In a two-part piece, we look at the post-pandemic recovery of the Indian economy. GDP grows because demand for goods and services produced in an economy grows. There are broadly four sources from where this demand originates — household (consumption of goods and services), business (small or large business spending in building factories, offices, etc.), government (spending on social sector schemes), rest of the world (exports). A part of each of these sources is imported, which means they contribute to the GDPs of those countries from where they come. That’s why imports are subtracted from the total demand to arrive at net domestic demand.
Chart 1 shows the contributions of these factors (here exports are net of imports) since the pandemic. The line shows the growth rate (y-o-y) and the bars show the contribution of each of these factors in achieving that growth rate. There are two significant upward movements in the growth rate, 2021-22Q1 and 2022-23Q1, the first one with a greater role of investment and the second with both consumption and investment. We look at the role that households and business may have played in the recovery in this piece.
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Chart 2 shows the role that consumption and investment may have played in this recovery. Chart 2a shows that the share of consumption and GDP growth have moved in opposite directions (except in 2022-23Q1), which means that household consumption has at best played a passive role in this recovery. Chart 2b shows that investment moved concurrently with the growth rate. This means that investment has played a significant role in this recovery. Can investment (and consumption) keep playing ball? If they do not, recovery may actually be fragile.
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What we consume can be financed from our current incomes as well as consumer credit we can take from a bank. Similarly, investment can be financed through the profits that firms retain for reinvestment and business credit they are awarded by banks. If these two factors have been driven by credit, state of credit may become an important factor in their sustainability in the medium run. Chart 3 presents consumption and investment together with the total credit in the economy (all as a share of GDP). The two have moved coterminously. This means credit has played a crucial role.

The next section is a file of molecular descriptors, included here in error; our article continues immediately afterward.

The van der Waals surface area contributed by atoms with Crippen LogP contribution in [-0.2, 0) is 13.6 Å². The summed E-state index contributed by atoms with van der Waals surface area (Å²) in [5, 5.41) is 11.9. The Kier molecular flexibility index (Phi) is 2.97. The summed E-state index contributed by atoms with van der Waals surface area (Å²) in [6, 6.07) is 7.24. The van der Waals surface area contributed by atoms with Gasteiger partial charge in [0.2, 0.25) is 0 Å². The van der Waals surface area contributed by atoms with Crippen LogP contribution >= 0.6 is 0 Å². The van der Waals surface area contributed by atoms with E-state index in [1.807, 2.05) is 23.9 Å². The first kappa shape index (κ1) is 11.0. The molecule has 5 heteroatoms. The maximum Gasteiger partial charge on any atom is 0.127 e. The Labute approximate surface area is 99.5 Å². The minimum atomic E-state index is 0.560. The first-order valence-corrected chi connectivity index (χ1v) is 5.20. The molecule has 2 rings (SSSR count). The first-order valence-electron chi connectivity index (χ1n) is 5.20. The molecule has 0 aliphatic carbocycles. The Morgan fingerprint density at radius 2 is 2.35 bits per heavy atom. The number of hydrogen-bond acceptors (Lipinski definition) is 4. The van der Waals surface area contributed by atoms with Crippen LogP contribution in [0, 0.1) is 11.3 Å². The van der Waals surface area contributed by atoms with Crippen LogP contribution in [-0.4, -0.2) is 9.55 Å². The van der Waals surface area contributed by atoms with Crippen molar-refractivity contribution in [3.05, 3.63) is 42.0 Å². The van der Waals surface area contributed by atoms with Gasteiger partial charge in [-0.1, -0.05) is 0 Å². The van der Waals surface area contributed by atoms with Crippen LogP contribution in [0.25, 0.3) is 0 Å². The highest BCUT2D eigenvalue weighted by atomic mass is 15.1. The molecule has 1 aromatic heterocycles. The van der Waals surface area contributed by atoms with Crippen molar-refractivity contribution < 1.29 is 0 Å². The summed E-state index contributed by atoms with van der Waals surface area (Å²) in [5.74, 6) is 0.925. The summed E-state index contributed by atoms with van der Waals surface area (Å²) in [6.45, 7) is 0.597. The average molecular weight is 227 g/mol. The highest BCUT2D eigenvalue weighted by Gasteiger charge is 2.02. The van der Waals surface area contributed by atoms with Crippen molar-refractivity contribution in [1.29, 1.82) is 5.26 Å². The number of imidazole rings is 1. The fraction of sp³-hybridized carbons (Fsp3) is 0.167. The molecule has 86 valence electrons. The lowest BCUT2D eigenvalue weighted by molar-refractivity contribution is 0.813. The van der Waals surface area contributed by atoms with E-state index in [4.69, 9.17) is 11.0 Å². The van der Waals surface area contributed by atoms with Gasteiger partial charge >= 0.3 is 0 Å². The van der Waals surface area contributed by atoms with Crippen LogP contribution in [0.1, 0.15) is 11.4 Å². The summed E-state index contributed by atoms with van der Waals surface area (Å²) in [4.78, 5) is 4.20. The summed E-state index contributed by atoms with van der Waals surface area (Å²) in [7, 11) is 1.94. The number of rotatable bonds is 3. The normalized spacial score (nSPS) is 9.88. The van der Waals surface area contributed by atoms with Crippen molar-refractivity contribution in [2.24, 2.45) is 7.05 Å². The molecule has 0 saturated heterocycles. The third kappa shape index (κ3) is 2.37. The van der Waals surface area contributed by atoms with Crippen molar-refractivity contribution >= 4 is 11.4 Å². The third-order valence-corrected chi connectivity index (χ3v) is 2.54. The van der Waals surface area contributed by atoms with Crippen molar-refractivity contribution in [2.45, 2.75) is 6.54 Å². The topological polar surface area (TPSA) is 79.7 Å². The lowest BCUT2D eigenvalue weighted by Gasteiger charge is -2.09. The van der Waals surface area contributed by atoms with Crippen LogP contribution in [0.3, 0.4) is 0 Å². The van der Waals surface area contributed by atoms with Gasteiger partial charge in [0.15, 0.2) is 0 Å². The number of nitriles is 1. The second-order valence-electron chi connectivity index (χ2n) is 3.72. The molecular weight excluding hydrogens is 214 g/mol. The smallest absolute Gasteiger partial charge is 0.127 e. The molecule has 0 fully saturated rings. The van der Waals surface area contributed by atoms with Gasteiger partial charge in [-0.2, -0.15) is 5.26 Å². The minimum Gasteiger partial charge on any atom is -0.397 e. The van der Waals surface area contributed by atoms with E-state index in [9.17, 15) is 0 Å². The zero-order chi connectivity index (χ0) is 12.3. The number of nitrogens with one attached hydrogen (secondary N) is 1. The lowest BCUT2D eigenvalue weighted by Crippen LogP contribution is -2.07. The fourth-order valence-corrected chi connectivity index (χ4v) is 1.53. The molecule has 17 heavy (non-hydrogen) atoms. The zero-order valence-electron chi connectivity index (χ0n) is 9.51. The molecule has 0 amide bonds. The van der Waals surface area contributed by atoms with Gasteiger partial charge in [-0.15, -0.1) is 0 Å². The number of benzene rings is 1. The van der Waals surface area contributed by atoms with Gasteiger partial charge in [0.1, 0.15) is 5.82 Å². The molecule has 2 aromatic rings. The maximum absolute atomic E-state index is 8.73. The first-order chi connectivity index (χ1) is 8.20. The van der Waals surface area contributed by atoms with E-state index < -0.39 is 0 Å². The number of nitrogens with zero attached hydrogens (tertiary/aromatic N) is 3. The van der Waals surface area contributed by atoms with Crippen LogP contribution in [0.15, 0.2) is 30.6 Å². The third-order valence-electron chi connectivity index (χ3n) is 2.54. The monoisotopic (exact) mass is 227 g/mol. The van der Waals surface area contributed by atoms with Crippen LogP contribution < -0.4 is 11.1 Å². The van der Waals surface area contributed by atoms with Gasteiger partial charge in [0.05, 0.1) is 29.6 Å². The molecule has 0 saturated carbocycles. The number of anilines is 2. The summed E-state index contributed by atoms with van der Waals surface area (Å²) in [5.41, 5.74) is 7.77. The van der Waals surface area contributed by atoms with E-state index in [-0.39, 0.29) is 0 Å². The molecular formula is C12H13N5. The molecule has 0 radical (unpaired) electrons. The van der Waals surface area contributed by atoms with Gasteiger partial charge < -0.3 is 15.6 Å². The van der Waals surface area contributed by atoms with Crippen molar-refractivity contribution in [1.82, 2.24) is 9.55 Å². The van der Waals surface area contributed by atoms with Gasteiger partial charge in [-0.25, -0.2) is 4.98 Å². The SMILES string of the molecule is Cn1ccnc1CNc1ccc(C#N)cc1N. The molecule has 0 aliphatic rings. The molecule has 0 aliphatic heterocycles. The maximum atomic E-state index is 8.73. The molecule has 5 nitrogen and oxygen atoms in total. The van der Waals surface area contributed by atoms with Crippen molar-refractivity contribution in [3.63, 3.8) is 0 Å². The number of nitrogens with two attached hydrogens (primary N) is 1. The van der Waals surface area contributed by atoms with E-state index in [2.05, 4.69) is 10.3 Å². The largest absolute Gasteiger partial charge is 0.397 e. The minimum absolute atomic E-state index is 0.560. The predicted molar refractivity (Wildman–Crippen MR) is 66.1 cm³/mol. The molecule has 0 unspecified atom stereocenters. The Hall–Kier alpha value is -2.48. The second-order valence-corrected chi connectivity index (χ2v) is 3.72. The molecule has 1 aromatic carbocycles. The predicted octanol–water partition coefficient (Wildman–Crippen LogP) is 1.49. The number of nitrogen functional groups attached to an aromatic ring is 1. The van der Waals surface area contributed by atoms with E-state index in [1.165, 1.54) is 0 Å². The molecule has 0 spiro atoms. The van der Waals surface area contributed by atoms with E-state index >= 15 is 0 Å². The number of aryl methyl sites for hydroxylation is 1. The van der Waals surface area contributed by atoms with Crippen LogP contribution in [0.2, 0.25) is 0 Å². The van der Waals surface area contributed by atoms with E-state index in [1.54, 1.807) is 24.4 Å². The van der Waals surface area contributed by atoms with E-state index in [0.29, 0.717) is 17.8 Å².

Availability of credit assumes importance, particularly if there are signs of tightening. In a world of globalised finance, it is difficult for countries to have the cost of loans determined according to their own needs. So, if the U.S. Federal Reserve increases the interest rates, the RBI has to follow suit irrespective of its impact on inflation. Chart 4 shows that the RBI had to do this. Footloose finance flows into developing countries based on the extra returns they offer, over and above what they would get in the U.S. This extra return can be seen in Chart 4 as the gap between the Fed rate and the Repo rate. If the former rises, the RBI has to increase the Repo (at least to maintain the differential); otherwise capital will fly out, which will lead to loss in value of our currency. In fact, despite this rise in Repo, capital has still flown out, which has devalued the rupee. In the absence of this rise, there would have been a greater flight and a further loss in value of rupee.
With the obsession and resurgence of inflation targeting by central banks, it is more likely that the only way the interest rates are moving, at least in the near future, is up. Rising interest rates in a fragile recovery, especially where credit has played an important role, may have a dampening effect on this growth. The role of the fiscal arm of the State, in such a situation, becomes even more critical, an issue which we will discuss in a subsequent piece.
Rohit Azad and Indranil Chowdhury teach Economics at JNU and PGDAV College, Delhi University, respectively
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Source: Ministry of Statistics and Programme Implementation (MOSPI), RBI, U.S. Federal Reserve
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